Being forced to change teaching methods reduced the “intimidation factor of the unknown associated with online teaching and learning,” said Melissa Kane, senior associate director of online program development at the Sheridan Center.

Structure of the program

The online option, which has a priority application deadline of May 15 and a final deadline of June 1, will launch this fall, Nazareno said. 

The applicant pool will draw from a wide range of backgrounds, with “highly desirable” applicants including those with two or more years of professional experience, according to a University press release

The online MPH program is “generalist,” Nazareno said. Unlike the in-person MPH, which has specific concentration options in disciplines such as epidemiology and global health, the online degree encompasses a range of MPH courses, she added.

Much of the teaching “in the online MPH is going to be around using specific public health cases as a lens to applying the tools that students need to be great public health practitioners,” Ranney said.

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While case-based learning is a tool the School of Public Health has used before, it will be used more heavily in the online option, Kane said. 

According to Kane, classes will be composed of both asynchronous and synchronous elements,  but each student has the option to take all courses asynchronously, according to Kane. 

“The goal … is to really support student learning,” Kane said. “There’s going to be an equivalent activity for students who can’t make it to the synchronous sessions, so there’s not going to be any learning loss” as a result of being absent.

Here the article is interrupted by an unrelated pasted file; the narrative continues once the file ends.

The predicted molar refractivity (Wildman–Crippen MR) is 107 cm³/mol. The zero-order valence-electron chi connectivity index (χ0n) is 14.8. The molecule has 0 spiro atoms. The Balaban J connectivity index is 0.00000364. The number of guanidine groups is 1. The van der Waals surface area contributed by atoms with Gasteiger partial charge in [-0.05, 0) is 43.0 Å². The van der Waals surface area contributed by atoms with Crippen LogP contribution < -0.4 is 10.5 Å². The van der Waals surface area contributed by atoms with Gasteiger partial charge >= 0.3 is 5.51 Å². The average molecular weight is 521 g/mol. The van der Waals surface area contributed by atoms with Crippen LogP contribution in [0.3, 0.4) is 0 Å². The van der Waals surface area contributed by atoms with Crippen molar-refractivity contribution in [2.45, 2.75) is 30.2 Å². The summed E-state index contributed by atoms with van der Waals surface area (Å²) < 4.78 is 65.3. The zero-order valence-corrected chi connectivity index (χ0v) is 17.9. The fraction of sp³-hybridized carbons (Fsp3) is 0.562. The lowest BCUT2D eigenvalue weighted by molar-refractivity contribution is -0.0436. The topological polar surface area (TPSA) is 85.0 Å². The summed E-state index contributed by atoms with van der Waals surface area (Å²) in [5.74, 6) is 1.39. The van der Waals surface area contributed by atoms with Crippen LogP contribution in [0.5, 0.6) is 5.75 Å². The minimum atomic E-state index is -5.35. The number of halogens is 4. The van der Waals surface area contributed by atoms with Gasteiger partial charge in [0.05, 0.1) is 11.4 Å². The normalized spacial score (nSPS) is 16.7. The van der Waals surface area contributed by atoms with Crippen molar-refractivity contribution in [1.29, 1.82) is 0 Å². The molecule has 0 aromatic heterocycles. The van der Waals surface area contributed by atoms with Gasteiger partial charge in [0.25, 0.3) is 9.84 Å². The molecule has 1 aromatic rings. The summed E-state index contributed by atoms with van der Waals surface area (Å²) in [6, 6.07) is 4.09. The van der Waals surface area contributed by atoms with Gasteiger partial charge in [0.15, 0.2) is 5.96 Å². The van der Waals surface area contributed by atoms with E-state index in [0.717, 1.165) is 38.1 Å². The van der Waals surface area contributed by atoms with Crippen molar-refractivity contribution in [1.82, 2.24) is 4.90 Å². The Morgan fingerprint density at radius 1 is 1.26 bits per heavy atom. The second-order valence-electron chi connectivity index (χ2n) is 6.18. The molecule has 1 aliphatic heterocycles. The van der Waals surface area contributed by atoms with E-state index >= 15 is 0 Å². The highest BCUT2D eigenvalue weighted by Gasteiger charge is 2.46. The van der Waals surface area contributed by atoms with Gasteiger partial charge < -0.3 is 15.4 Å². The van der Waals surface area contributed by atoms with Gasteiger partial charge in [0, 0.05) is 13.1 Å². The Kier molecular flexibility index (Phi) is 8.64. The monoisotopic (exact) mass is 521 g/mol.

Nazareno added that there is an ongoing search committee led by Theresa Shireman, professor of health services, policy and practice, to hire the first group of faculty. The School of Public Health is looking for faculty who are excited to teach and explore online learning . 

Challenges and advantages of an online option

Because the School of Public Health is creating the first exclusively-online degree program at the University, its designers are facing a unique “challenge” and “opportunity,” Kane said.

“How do we maintain the Brown experience in an online space while still maintaining integrity of the learning experience?” Kane said. 

For Nazareno, building community will be a difficult but necessary task. “The challenge is making sure we make those connections so that students feel (like) a part of the program … and the Brown community,” she said. 

But Kane said that expanding the MPH program’s reach globally is a major advantage.

“You think about public health, and … there’s impact everywhere,” she said. An online program builds “these networks … in ways that you couldn’t do if it was just an in-person program.”

“I’m hoping that (the online MPH program) leads to more programs,” Kane said. “This program is an excellent start to Brown’s game in the online space.”